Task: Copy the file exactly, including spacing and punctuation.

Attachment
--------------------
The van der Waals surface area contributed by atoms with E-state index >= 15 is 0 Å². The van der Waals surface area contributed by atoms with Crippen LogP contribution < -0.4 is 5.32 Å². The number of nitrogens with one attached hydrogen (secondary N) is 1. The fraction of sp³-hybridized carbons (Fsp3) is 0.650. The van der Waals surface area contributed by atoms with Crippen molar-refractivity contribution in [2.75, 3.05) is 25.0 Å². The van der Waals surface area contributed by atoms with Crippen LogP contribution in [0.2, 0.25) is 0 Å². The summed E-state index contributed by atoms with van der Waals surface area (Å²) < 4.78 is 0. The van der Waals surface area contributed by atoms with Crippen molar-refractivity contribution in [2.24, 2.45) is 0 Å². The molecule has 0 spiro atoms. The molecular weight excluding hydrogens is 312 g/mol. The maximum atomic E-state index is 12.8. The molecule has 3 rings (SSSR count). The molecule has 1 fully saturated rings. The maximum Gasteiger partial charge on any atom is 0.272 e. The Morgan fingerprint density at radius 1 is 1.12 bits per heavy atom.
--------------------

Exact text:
The van der Waals surface area contributed by atoms with E-state index >= 15 is 0 Å². The van der Waals surface area contributed by atoms with Crippen LogP contribution < -0.4 is 5.32 Å². The number of nitrogens with one attached hydrogen (secondary N) is 1. The fraction of sp³-hybridized carbons (Fsp3) is 0.650. The van der Waals surface area contributed by atoms with Crippen molar-refractivity contribution in [2.75, 3.05) is 25.0 Å². The van der Waals surface area contributed by atoms with Crippen LogP contribution in [0.2, 0.25) is 0 Å². The summed E-state index contributed by atoms with van der Waals surface area (Å²) < 4.78 is 0. The van der Waals surface area contributed by atoms with Crippen molar-refractivity contribution in [2.24, 2.45) is 0 Å². The molecule has 0 spiro atoms. The molecular weight excluding hydrogens is 312 g/mol. The maximum atomic E-state index is 12.8. The molecule has 3 rings (SSSR count). The molecule has 1 fully saturated rings. The maximum Gasteiger partial charge on any atom is 0.272 e. The Morgan fingerprint density at radius 1 is 1.12 bits per heavy atom.